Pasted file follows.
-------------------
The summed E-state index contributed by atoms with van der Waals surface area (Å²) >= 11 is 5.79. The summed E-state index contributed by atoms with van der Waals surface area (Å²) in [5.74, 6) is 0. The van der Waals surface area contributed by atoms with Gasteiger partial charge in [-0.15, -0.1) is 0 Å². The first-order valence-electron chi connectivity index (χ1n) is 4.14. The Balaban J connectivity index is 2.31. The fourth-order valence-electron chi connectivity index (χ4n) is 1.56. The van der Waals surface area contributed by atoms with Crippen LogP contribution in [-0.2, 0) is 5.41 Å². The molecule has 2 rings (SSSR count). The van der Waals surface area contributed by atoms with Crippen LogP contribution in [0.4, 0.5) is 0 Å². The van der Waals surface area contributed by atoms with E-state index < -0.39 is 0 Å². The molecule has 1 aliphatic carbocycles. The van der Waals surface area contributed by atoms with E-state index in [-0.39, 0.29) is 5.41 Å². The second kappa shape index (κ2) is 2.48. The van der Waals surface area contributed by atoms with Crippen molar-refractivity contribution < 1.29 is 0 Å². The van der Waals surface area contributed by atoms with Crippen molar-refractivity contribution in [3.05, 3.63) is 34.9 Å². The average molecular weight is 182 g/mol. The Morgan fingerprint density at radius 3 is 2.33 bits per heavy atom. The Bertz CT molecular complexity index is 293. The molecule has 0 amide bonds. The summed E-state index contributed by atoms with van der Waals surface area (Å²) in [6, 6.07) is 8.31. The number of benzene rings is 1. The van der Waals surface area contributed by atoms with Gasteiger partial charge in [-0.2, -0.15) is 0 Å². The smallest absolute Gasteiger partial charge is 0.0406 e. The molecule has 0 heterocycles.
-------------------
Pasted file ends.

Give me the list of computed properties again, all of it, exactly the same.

The summed E-state index contributed by atoms with van der Waals surface area (Å²) >= 11 is 5.79. The summed E-state index contributed by atoms with van der Waals surface area (Å²) in [5.74, 6) is 0. The van der Waals surface area contributed by atoms with Gasteiger partial charge in [-0.15, -0.1) is 0 Å². The first-order valence-electron chi connectivity index (χ1n) is 4.14. The Balaban J connectivity index is 2.31. The fourth-order valence-electron chi connectivity index (χ4n) is 1.56. The van der Waals surface area contributed by atoms with Crippen LogP contribution in [-0.2, 0) is 5.41 Å². The molecule has 2 rings (SSSR count). The van der Waals surface area contributed by atoms with Crippen LogP contribution in [0.4, 0.5) is 0 Å². The van der Waals surface area contributed by atoms with E-state index < -0.39 is 0 Å². The molecule has 1 aliphatic carbocycles. The van der Waals surface area contributed by atoms with E-state index in [-0.39, 0.29) is 5.41 Å². The second kappa shape index (κ2) is 2.48. The van der Waals surface area contributed by atoms with Crippen molar-refractivity contribution < 1.29 is 0 Å². The van der Waals surface area contributed by atoms with Crippen molar-refractivity contribution in [3.05, 3.63) is 34.9 Å². The average molecular weight is 182 g/mol. The Morgan fingerprint density at radius 3 is 2.33 bits per heavy atom. The Bertz CT molecular complexity index is 293. The molecule has 0 amide bonds. The summed E-state index contributed by atoms with van der Waals surface area (Å²) in [6, 6.07) is 8.31. The number of benzene rings is 1. The van der Waals surface area contributed by atoms with Gasteiger partial charge in [-0.2, -0.15) is 0 Å². The smallest absolute Gasteiger partial charge is 0.0406 e. The molecule has 0 heterocycles.